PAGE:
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Thin provisioning

To use an airline analogy, thin provisioning lets storage admins "overbook" disk space by provisioning more disk space than an application is likely to use. The disk space is only actually occupied when the application writes data, leaving the unused capacity available to other applications, rather than sitting allocated but unused.

Just as the gate agent must keep a close eye on how many passengers actually show up, storage administrators need real-time monitoring tools so they know when to add more physical disk or expand the size of logical volumes if too much data shows up for "seats" on the array.

Using thin provisioning, External IT USA's Stedler has allocated 215 TB of space for his VMware servers, backed by only 5.5 TB worth of actual disk. He said he's very pleased with how DataCore Software Corp.'s SANsymphony provides real-time reports about "how much storage has been allocated … vs. how much has been claimed by a virtual machine," and how he can set thresholds for alerts when drives reach a certain utilization level.

Forrester Research's Reichman said NetApp has "decent capacity visibility with their Operations Manager tool that's designed to report on NetApp-specific storage," but faulted the company's SANscreen for lacking visibility to the file-system level. He also faulted EMC's Ionix ControlCenter and IBM's Tivoli Storage Productivity Center Suite as lacking the detailed reporting needed to support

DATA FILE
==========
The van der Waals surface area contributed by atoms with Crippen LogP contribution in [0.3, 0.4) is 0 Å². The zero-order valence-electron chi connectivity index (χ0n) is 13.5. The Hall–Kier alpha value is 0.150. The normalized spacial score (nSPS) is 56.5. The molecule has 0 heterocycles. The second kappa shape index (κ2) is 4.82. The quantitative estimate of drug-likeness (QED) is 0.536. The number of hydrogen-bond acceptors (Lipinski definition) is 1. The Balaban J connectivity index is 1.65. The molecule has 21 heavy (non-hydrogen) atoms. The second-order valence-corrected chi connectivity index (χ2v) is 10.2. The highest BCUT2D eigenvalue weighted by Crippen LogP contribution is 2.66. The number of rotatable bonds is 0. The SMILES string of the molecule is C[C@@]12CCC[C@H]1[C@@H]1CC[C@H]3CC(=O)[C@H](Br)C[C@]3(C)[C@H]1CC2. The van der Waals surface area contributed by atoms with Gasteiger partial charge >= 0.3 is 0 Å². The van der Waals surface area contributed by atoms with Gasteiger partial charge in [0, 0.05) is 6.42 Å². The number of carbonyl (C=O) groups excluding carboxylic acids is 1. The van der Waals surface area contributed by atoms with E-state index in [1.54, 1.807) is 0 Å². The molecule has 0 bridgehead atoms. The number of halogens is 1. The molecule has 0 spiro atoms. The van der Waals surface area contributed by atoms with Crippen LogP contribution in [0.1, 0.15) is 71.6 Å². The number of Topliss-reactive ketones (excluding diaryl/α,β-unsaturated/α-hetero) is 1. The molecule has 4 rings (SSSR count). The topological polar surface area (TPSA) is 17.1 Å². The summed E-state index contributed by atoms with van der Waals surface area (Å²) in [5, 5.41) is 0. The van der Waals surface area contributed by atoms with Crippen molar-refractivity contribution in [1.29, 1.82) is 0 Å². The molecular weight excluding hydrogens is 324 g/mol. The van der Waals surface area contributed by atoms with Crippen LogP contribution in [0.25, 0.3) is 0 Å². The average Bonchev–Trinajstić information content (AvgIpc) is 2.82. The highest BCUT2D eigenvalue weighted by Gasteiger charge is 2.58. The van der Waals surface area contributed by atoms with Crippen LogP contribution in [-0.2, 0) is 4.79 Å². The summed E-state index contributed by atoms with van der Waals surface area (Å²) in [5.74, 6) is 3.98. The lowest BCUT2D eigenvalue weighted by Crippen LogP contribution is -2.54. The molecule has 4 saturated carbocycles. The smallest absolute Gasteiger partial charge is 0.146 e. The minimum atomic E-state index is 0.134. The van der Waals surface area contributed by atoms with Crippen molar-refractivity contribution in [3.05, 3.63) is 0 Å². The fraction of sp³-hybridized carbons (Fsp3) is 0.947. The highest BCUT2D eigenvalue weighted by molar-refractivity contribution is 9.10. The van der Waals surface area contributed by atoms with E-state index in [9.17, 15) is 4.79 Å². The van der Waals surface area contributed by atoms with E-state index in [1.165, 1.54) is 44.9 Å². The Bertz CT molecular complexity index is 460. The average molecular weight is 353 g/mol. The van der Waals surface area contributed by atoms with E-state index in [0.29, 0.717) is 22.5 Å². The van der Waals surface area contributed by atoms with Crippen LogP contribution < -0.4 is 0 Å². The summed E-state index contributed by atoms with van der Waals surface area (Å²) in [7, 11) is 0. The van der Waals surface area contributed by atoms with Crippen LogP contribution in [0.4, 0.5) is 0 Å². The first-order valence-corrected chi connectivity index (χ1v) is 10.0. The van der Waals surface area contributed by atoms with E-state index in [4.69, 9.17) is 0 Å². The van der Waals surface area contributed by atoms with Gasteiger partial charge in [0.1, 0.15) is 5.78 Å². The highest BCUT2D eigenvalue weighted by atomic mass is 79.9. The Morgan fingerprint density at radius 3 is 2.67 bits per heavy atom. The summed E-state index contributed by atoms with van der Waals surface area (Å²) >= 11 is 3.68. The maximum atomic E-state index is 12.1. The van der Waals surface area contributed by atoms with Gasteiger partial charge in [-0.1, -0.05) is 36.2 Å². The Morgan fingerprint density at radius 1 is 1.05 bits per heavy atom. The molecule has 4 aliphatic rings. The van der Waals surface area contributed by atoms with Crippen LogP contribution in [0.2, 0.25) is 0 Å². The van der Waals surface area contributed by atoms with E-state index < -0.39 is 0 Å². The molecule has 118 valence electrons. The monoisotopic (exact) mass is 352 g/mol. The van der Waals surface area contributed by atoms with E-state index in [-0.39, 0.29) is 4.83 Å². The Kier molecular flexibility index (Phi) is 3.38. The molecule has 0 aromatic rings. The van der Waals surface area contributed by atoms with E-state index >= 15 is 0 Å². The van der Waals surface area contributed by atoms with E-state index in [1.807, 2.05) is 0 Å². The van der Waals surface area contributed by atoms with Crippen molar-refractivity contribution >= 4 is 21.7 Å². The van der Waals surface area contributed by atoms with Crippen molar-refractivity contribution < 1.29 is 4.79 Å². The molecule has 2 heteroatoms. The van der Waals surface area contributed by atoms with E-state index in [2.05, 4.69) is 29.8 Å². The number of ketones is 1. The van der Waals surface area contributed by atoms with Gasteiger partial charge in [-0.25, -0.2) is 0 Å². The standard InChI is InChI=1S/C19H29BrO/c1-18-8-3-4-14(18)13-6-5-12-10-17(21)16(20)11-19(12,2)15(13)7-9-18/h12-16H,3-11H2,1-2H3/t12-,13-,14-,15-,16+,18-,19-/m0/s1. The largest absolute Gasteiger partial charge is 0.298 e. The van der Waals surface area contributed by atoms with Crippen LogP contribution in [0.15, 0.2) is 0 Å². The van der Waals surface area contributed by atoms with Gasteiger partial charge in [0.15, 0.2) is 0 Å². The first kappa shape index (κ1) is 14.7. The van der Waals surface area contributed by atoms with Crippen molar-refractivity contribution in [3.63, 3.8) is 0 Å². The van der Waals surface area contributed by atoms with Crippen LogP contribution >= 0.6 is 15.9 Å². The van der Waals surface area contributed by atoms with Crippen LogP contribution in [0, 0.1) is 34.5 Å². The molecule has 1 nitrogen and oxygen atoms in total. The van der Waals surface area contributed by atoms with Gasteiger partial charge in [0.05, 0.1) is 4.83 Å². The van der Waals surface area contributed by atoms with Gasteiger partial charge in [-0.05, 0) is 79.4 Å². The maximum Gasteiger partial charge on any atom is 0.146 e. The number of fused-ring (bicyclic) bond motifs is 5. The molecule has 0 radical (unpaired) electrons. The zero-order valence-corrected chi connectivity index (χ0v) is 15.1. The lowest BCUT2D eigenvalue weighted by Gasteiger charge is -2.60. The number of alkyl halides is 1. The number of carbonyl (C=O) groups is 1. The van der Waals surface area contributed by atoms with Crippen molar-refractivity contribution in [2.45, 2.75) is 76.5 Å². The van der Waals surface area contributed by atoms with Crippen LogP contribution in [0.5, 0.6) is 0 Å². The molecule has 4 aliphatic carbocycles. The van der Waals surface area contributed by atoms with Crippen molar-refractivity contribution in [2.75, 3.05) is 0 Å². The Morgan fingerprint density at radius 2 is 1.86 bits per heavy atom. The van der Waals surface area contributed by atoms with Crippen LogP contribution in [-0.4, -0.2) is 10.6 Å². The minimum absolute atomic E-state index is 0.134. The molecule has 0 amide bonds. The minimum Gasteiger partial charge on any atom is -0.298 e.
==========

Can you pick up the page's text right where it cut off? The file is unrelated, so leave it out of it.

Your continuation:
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thin provisioning, and said "none of the big SRM [storage resource management] tools seem to have hit the nail on the head … and I think it's a big reason why users are slow to adopt thin provisioning."

Reichman and other analysts singled out smaller companies such as Compellent Technologies Inc. and 3PAR Inc. as providing such detail on their own platforms, helping drive faster adoption for them.

On the higher end, Gartner's Cox said he's gotten "good feedback" from customers using Hitachi Data Systems' Universal Storage Platform V and Universal Storage Platform VM storage controllers. In general, customers are reluctant to risk the availability of their high-end systems with new technologies such as thin provisioning, Cox said. "And in the Oracle world, where a lot of the high-end systems are installed," he said, the popular database precludes the use of thin provisioning because it pre-formats the disk pools itself.

StorageIO Group's Schulz recommends factoring in the cost of monitoring tools when calculating the benefits of thin provisioning, and warns against creating performance bottlenecks by forcing too many servers to compete for read/write access to too few disks.

This was first published in September 2009

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